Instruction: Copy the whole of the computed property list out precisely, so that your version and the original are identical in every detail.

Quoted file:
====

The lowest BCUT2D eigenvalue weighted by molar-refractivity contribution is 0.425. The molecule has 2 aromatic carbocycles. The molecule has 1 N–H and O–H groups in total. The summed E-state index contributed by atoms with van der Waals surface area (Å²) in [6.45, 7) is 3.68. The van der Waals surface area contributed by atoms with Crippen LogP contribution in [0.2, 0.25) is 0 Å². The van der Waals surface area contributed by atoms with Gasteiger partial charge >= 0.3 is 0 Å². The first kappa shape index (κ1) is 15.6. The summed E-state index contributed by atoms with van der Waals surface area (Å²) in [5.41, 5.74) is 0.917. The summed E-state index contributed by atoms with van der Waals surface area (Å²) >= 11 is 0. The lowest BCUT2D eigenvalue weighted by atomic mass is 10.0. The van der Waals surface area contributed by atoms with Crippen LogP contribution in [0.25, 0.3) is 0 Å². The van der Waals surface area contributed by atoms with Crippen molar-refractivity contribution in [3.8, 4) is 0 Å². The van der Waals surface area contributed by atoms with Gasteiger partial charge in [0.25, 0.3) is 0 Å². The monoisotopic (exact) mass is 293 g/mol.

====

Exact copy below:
The lowest BCUT2D eigenvalue weighted by molar-refractivity contribution is 0.425. The molecule has 2 aromatic carbocycles. The molecule has 1 N–H and O–H groups in total. The summed E-state index contributed by atoms with van der Waals surface area (Å²) in [6.45, 7) is 3.68. The van der Waals surface area contributed by atoms with Crippen LogP contribution in [0.2, 0.25) is 0 Å². The van der Waals surface area contributed by atoms with Gasteiger partial charge >= 0.3 is 0 Å². The first kappa shape index (κ1) is 15.6. The summed E-state index contributed by atoms with van der Waals surface area (Å²) in [5.41, 5.74) is 0.917. The summed E-state index contributed by atoms with van der Waals surface area (Å²) >= 11 is 0. The lowest BCUT2D eigenvalue weighted by atomic mass is 10.0. The van der Waals surface area contributed by atoms with Crippen LogP contribution in [0.25, 0.3) is 0 Å². The van der Waals surface area contributed by atoms with Crippen molar-refractivity contribution in [3.8, 4) is 0 Å². The van der Waals surface area contributed by atoms with Gasteiger partial charge in [0.25, 0.3) is 0 Å². The monoisotopic (exact) mass is 293 g/mol.